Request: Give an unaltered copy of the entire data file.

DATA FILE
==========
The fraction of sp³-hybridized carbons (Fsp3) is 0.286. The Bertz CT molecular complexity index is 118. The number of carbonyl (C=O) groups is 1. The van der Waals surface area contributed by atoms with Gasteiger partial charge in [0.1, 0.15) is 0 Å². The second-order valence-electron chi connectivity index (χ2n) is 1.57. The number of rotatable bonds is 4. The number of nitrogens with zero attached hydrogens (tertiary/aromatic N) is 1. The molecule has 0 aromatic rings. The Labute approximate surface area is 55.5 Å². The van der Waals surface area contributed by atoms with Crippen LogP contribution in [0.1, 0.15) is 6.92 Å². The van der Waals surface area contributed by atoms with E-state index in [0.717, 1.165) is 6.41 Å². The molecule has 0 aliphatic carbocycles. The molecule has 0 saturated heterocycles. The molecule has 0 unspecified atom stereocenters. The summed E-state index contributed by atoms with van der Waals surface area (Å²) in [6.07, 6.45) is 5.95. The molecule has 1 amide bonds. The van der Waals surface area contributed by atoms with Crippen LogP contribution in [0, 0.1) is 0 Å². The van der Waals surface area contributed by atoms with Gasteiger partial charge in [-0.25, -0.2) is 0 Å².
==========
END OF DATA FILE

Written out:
The fraction of sp³-hybridized carbons (Fsp3) is 0.286. The Bertz CT molecular complexity index is 118. The number of carbonyl (C=O) groups is 1. The van der Waals surface area contributed by atoms with Gasteiger partial charge in [0.1, 0.15) is 0 Å². The second-order valence-electron chi connectivity index (χ2n) is 1.57. The number of rotatable bonds is 4. The number of nitrogens with zero attached hydrogens (tertiary/aromatic N) is 1. The molecule has 0 aromatic rings. The Labute approximate surface area is 55.5 Å². The van der Waals surface area contributed by atoms with Crippen LogP contribution in [0.1, 0.15) is 6.92 Å². The van der Waals surface area contributed by atoms with E-state index in [0.717, 1.165) is 6.41 Å². The molecule has 0 aliphatic carbocycles. The molecule has 0 saturated heterocycles. The molecule has 0 unspecified atom stereocenters. The summed E-state index contributed by atoms with van der Waals surface area (Å²) in [6.07, 6.45) is 5.95. The molecule has 1 amide bonds. The van der Waals surface area contributed by atoms with Crippen LogP contribution in [0, 0.1) is 0 Å². The van der Waals surface area contributed by atoms with Gasteiger partial charge in [-0.25, -0.2) is 0 Å².